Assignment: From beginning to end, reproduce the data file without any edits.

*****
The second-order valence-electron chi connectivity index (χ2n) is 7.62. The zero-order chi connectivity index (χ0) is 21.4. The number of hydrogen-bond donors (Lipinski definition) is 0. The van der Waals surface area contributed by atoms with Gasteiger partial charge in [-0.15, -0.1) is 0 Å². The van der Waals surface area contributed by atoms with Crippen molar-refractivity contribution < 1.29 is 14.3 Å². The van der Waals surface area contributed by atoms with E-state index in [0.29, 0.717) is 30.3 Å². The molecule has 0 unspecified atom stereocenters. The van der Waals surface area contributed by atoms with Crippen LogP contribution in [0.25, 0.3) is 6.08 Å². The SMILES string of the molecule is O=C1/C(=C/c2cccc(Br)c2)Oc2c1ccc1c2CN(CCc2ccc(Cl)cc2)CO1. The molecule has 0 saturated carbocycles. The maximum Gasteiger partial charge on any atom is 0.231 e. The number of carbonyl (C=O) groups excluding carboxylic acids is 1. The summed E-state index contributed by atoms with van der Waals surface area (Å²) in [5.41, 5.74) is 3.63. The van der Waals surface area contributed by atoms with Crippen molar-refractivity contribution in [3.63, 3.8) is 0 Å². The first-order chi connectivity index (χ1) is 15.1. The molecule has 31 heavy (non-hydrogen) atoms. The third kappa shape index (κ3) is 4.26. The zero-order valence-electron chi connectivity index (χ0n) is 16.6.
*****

The second-order valence-electron chi connectivity index (χ2n) is 7.62. The zero-order chi connectivity index (χ0) is 21.4. The number of hydrogen-bond donors (Lipinski definition) is 0. The van der Waals surface area contributed by atoms with Gasteiger partial charge in [-0.15, -0.1) is 0 Å². The van der Waals surface area contributed by atoms with Crippen molar-refractivity contribution < 1.29 is 14.3 Å². The van der Waals surface area contributed by atoms with E-state index in [0.29, 0.717) is 30.3 Å². The molecule has 0 unspecified atom stereocenters. The van der Waals surface area contributed by atoms with Crippen LogP contribution in [0.25, 0.3) is 6.08 Å². The SMILES string of the molecule is O=C1/C(=C/c2cccc(Br)c2)Oc2c1ccc1c2CN(CCc2ccc(Cl)cc2)CO1. The molecule has 0 saturated carbocycles. The maximum Gasteiger partial charge on any atom is 0.231 e. The number of carbonyl (C=O) groups excluding carboxylic acids is 1. The summed E-state index contributed by atoms with van der Waals surface area (Å²) in [5.41, 5.74) is 3.63. The van der Waals surface area contributed by atoms with Crippen molar-refractivity contribution in [3.63, 3.8) is 0 Å². The first-order chi connectivity index (χ1) is 15.1. The molecule has 31 heavy (non-hydrogen) atoms. The third kappa shape index (κ3) is 4.26. The zero-order valence-electron chi connectivity index (χ0n) is 16.6.